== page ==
There are two main types of symmetric encryption algorithms: block ciphers and stream ciphers. The discussion so far applies to both, but for the rest of this chapter we will talk about block ciphers.

A *block cipher* is a type of cipher which operates on a fixed size block of data. For example, Rijndael can operate on blocks of 128 bits (16 bytes). The cipher uses a secret key, which is also 16 bytes for Rijndael. To encrypt an 16 byte message, you feed the message and the key into the encryption algorithm, and the result is 16 bytes of ciphertext. To decrypt, you feed the ciphertext, together with the same key, into the decryption algorithm, and you get back the original message.

Of course, most useful messages are much larger than 16 bytes. In that case, you need to process the message 16 bytes at a time, using the same key to process each block. Also note that it is impossible to encrypt a block which is smaller than the block size - if the final block of the message is not exactly the right size you must add [[Block padding methods|padding]] bytes.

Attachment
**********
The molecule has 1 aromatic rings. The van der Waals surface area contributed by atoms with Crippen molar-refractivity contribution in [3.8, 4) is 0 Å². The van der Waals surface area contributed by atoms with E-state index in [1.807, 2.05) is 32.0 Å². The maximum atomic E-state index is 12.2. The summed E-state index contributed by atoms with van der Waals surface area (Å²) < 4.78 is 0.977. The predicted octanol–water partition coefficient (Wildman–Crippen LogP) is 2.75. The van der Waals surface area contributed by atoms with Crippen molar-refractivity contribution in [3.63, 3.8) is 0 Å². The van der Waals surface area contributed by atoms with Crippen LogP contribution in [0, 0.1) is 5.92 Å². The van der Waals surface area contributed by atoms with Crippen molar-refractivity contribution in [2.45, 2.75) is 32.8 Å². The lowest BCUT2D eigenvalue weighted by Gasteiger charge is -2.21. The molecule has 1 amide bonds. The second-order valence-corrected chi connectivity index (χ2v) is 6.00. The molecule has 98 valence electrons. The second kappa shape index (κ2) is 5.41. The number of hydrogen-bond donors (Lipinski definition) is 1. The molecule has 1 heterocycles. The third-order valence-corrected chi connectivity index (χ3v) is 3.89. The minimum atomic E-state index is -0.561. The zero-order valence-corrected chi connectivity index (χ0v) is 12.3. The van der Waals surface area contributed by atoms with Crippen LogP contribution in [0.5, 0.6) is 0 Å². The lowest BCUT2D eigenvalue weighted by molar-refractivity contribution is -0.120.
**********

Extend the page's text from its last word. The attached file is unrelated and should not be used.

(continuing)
There are many different algorithms, and they use different block and key sizes. It is common for modern algorithms to use sizes of 128 or 256 for blocks and keys. It is not necessary for the block size to be the same as the key size (however, the ciphertext block is always the same size as the plaintext block).

Block ciphers are the most popular type of symmetric encryption, because they are efficient and meet the needs of most applications. Stream ciphers tend to be used only for more specialised applications.

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